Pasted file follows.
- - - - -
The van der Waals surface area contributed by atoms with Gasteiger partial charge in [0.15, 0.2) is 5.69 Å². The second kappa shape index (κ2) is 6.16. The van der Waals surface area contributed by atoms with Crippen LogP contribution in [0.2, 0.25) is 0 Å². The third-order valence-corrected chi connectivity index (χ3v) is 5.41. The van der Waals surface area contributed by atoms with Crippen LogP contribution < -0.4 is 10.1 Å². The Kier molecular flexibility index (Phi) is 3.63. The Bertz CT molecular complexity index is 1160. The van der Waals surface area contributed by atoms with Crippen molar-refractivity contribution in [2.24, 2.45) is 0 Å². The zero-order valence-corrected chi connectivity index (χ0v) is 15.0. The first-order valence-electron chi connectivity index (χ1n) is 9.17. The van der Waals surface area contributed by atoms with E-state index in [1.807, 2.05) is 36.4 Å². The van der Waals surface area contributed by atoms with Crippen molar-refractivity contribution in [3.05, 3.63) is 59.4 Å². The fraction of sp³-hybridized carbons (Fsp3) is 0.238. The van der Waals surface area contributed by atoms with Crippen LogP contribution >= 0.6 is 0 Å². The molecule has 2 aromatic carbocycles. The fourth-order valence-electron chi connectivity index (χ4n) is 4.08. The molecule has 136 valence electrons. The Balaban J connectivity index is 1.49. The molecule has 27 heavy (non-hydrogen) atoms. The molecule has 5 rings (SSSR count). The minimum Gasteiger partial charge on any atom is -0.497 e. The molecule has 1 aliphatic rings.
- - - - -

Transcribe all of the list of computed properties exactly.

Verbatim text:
The van der Waals surface area contributed by atoms with Gasteiger partial charge in [0.15, 0.2) is 5.69 Å². The second kappa shape index (κ2) is 6.16. The van der Waals surface area contributed by atoms with Crippen LogP contribution in [0.2, 0.25) is 0 Å². The third-order valence-corrected chi connectivity index (χ3v) is 5.41. The van der Waals surface area contributed by atoms with Crippen LogP contribution < -0.4 is 10.1 Å². The Kier molecular flexibility index (Phi) is 3.63. The Bertz CT molecular complexity index is 1160. The van der Waals surface area contributed by atoms with Crippen molar-refractivity contribution in [2.24, 2.45) is 0 Å². The zero-order valence-corrected chi connectivity index (χ0v) is 15.0. The first-order valence-electron chi connectivity index (χ1n) is 9.17. The van der Waals surface area contributed by atoms with E-state index in [1.807, 2.05) is 36.4 Å². The van der Waals surface area contributed by atoms with Crippen molar-refractivity contribution in [3.05, 3.63) is 59.4 Å². The fraction of sp³-hybridized carbons (Fsp3) is 0.238. The van der Waals surface area contributed by atoms with Crippen LogP contribution >= 0.6 is 0 Å². The molecule has 2 aromatic carbocycles. The fourth-order valence-electron chi connectivity index (χ4n) is 4.08. The molecule has 136 valence electrons. The Balaban J connectivity index is 1.49. The molecule has 27 heavy (non-hydrogen) atoms. The molecule has 5 rings (SSSR count). The minimum Gasteiger partial charge on any atom is -0.497 e. The molecule has 1 aliphatic rings.